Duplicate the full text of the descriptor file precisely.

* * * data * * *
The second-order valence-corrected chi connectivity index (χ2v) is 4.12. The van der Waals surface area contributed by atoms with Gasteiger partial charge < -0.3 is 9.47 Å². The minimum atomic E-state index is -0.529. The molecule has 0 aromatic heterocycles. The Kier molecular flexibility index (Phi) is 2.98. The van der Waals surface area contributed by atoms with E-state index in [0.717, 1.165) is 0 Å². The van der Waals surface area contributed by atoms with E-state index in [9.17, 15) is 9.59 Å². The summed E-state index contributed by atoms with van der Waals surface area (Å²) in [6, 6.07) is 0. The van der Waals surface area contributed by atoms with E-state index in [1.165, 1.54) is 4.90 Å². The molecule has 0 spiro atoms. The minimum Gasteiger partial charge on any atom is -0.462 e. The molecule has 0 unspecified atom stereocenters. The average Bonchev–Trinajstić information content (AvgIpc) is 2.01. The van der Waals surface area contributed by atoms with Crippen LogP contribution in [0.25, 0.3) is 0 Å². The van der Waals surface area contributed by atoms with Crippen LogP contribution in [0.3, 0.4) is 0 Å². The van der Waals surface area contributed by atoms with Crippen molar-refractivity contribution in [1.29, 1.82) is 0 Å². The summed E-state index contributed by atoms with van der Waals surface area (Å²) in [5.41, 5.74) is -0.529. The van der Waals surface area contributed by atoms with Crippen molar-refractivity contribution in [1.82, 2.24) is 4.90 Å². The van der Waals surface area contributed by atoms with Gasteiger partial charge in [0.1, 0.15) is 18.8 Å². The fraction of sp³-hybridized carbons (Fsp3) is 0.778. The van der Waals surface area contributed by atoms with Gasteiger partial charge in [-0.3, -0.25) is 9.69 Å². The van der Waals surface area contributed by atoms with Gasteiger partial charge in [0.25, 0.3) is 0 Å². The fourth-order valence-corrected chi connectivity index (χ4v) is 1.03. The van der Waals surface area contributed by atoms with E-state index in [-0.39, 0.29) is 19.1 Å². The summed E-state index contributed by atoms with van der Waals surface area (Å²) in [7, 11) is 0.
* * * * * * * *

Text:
The second-order valence-corrected chi connectivity index (χ2v) is 4.12. The van der Waals surface area contributed by atoms with Gasteiger partial charge < -0.3 is 9.47 Å². The minimum atomic E-state index is -0.529. The molecule has 0 aromatic heterocycles. The Kier molecular flexibility index (Phi) is 2.98. The van der Waals surface area contributed by atoms with E-state index in [0.717, 1.165) is 0 Å². The van der Waals surface area contributed by atoms with E-state index in [9.17, 15) is 9.59 Å². The summed E-state index contributed by atoms with van der Waals surface area (Å²) in [6, 6.07) is 0. The van der Waals surface area contributed by atoms with E-state index in [1.165, 1.54) is 4.90 Å². The molecule has 0 spiro atoms. The minimum Gasteiger partial charge on any atom is -0.462 e. The molecule has 0 unspecified atom stereocenters. The average Bonchev–Trinajstić information content (AvgIpc) is 2.01. The van der Waals surface area contributed by atoms with Crippen LogP contribution in [0.25, 0.3) is 0 Å². The van der Waals surface area contributed by atoms with Crippen LogP contribution in [0.3, 0.4) is 0 Å². The van der Waals surface area contributed by atoms with Crippen molar-refractivity contribution in [1.29, 1.82) is 0 Å². The summed E-state index contributed by atoms with van der Waals surface area (Å²) in [5.41, 5.74) is -0.529. The van der Waals surface area contributed by atoms with Crippen molar-refractivity contribution in [1.82, 2.24) is 4.90 Å². The van der Waals surface area contributed by atoms with Gasteiger partial charge in [0.1, 0.15) is 18.8 Å². The fraction of sp³-hybridized carbons (Fsp3) is 0.778. The van der Waals surface area contributed by atoms with Gasteiger partial charge in [-0.3, -0.25) is 9.69 Å². The van der Waals surface area contributed by atoms with Gasteiger partial charge in [0.25, 0.3) is 0 Å². The fourth-order valence-corrected chi connectivity index (χ4v) is 1.03. The van der Waals surface area contributed by atoms with E-state index in [-0.39, 0.29) is 19.1 Å². The summed E-state index contributed by atoms with van der Waals surface area (Å²) in [7, 11) is 0.